Tarpons are large, air breathing fish of the genus, Megalops, and they’ve been swimming the seas for 18 million years. There are two species, both found in saltwater as well as freshwater habitats. Megalops cyprinoides (Indo-Pacific tarpon) populate the east African coast, southeast Asia, Japan, Tahiti, and Australia. Megalops atlanticus (Atlantic tarpon, aka ‘Silver King’) is native to the Atlantic, and found along the western Atlantic coast from the US state of Virginia to Brazil, throughout the coast of the Gulf of Mexico, the Caribbean, and on the eastern Atlantic coast from Senegal to South Angola. Since the mid-1960s, there’s been a significant decline of Atlantic tarpon populations in the Gulf of Mexico, most dramatically at Port Aransas, Texas, likely the result of damming of rivers, toxic run-off, dredging of canals and shipping channels, and overfishing.
In 1885, the first tarpon was caught on a rod & reel in Florida. After more than 130 years, tarpon is still considered one of the great saltwater game fish because of its size (tarpon reach a length of 4–8 feet and weigh 60–250+ pounds), extraordinary ability to jump high out of the water, and fast, powerful fight at the end of the line. It’s tough to hook and land a tarpon—about one in eight hookups are successful catches, and a challenge to locate as they’re a warm-water migratory fish.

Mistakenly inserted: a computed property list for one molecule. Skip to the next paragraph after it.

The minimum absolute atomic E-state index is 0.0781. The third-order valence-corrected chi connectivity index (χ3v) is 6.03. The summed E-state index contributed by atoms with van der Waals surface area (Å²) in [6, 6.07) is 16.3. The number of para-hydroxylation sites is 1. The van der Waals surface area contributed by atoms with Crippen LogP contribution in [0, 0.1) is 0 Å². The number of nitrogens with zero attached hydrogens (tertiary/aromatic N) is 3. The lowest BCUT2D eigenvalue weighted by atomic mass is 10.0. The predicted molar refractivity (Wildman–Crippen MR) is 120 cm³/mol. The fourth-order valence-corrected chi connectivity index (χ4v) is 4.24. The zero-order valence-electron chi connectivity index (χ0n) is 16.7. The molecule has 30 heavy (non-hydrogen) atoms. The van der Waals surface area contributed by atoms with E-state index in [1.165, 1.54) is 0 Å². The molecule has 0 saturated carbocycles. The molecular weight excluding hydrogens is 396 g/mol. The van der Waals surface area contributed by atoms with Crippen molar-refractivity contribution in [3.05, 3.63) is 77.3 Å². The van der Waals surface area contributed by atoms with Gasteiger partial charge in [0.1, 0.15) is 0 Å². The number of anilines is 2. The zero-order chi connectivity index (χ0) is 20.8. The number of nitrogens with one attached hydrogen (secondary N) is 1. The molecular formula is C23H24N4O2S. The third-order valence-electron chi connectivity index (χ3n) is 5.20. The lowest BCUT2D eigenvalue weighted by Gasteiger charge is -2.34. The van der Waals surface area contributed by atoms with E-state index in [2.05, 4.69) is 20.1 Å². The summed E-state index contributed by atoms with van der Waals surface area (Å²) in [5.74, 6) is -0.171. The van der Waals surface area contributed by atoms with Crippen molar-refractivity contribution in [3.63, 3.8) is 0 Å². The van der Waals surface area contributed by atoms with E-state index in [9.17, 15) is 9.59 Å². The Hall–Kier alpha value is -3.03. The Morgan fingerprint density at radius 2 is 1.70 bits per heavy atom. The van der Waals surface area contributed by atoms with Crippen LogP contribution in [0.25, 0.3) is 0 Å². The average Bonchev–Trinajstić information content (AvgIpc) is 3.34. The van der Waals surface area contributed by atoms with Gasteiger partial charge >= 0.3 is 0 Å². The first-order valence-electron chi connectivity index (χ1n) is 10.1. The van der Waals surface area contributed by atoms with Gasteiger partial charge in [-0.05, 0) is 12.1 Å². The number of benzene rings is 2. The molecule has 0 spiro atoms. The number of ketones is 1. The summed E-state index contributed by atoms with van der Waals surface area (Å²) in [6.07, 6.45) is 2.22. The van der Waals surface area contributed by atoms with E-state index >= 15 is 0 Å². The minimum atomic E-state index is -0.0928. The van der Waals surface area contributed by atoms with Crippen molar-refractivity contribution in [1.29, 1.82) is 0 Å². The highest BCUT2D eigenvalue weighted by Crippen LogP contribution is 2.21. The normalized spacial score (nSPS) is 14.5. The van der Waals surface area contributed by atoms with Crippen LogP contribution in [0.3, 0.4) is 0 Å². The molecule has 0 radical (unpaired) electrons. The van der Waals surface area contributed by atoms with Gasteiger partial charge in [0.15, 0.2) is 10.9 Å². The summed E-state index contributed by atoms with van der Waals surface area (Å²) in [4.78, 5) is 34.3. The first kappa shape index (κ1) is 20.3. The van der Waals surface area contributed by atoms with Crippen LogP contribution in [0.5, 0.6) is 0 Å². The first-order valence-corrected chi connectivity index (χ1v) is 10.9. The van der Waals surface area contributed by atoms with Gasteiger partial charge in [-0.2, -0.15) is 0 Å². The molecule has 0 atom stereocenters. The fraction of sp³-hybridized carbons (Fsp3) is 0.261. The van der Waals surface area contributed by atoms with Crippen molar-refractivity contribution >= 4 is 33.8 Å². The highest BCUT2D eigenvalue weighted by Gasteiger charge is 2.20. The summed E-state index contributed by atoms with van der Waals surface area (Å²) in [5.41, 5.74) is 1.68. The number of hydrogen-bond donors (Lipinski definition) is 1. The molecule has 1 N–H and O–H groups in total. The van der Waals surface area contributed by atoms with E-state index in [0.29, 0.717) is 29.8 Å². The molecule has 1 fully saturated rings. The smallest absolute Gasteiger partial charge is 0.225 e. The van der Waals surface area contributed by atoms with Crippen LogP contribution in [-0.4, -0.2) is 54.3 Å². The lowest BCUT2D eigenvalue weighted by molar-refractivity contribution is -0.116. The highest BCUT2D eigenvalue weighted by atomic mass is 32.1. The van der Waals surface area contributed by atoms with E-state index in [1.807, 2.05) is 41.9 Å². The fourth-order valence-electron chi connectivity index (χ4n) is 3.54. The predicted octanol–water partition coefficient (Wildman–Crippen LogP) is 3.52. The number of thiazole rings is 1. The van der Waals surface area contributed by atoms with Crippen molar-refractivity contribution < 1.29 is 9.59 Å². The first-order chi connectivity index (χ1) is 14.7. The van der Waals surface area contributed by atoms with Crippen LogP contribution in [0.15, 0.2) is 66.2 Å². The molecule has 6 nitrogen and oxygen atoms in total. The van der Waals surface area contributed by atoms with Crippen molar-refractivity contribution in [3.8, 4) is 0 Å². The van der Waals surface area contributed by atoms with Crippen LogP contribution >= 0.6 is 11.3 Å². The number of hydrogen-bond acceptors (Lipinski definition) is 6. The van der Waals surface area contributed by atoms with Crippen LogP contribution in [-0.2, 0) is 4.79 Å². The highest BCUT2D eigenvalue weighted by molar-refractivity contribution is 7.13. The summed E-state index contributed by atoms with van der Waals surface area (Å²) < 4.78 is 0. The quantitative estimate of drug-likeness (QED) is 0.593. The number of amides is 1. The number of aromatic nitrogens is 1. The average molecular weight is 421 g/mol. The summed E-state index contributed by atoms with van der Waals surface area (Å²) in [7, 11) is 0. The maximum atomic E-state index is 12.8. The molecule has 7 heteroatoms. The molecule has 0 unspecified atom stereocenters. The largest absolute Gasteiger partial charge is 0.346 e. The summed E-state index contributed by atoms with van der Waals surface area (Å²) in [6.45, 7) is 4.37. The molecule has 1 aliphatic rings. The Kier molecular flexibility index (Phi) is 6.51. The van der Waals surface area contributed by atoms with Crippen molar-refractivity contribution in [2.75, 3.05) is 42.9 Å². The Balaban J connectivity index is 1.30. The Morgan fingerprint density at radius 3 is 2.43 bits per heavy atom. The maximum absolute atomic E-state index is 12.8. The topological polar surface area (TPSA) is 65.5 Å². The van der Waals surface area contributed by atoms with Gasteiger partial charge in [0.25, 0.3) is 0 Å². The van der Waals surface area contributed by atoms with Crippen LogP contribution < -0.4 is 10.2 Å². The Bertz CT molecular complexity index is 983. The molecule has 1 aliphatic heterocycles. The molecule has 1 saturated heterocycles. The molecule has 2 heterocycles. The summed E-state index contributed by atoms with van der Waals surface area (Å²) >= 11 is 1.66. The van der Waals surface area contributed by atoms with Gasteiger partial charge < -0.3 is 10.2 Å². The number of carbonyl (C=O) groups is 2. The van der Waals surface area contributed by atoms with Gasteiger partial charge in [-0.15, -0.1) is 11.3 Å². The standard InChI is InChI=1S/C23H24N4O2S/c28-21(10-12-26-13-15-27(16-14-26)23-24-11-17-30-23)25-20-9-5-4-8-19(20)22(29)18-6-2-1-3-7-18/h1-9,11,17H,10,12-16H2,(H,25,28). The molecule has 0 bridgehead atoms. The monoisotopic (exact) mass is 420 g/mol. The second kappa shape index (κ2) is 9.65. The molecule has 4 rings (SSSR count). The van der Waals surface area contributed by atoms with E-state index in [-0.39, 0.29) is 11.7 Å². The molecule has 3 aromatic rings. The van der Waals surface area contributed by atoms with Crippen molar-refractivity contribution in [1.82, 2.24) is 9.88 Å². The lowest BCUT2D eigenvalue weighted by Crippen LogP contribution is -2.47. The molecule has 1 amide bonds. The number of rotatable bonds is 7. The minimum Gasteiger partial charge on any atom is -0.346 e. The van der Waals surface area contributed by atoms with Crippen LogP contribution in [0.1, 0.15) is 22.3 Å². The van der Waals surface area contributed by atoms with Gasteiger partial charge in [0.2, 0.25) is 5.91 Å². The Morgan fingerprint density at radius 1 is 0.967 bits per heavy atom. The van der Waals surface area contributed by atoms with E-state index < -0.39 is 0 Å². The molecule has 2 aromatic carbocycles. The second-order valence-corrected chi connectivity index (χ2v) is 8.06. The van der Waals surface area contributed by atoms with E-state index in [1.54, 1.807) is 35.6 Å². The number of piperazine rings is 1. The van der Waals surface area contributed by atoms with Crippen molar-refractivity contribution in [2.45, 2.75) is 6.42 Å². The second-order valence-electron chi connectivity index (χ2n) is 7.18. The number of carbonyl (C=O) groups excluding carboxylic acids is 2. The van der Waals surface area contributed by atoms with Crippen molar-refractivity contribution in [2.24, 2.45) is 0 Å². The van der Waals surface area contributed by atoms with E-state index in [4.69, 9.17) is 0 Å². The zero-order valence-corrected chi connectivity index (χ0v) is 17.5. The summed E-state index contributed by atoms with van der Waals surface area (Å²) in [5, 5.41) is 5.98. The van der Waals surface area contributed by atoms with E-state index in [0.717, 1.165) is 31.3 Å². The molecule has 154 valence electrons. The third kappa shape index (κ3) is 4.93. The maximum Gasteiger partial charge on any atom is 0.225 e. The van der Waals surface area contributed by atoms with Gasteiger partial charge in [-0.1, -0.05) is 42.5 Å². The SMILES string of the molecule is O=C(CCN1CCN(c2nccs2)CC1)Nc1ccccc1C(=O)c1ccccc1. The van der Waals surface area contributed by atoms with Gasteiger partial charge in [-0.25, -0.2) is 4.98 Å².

Florida is considered one of the world’s top destinations for tarpon fishing, with “hot spots” at Boca Grande in southwest Florida, Homosassa, and the Florida Keys. High season is May through July, but records indicate all sizes are caught throughout the year. Other places on the best tarpon fishing list: Yucatan Peninsula (year round); Costa Rica (Fall season); Angola (Dec – Feb); Gabon (late Oct – early Jan); Guinea-Bissau (Feb – March)
WATCH the THRILL of the CATCH! 120 Days: Tarpon Season, a short documentary video from Felt Soul Media, captures a close-up view of the sport, featuring tarpon fishing guide, David Magnum, in his fervent search for the Silver King in the beautiful waters of Florida.
Tarpon, Texas Parks and Wildlife
Tarpon, Florida Parks and Wildlife Research Institute
Atlantic Tarpon, University of Southern Mississippi
Tarpon Research, Bonefish and Tarpon Trust
Megalops atlanticus-Gulf of Mexico, assessed “Vulnerable” by the International Union of Conservation of Nature and Natural Resources
The Silver Kings – Once so plentiful. Where did they go? by Stephen Harrigan, Texas Monthly (May, 2013) [Veteran fishing guides recall a time when Port Aransas, Texas was known as “The Tarpon Capital of the World”]
Ready for more water sport adventure? Watch as 8 paddlers set out to break the rafting speed record through the Grand Canyon on the wild and dangerous Colorado River in The Time Travelers video
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Feature photo by Flickr user, Jack, CC BY-NC-ND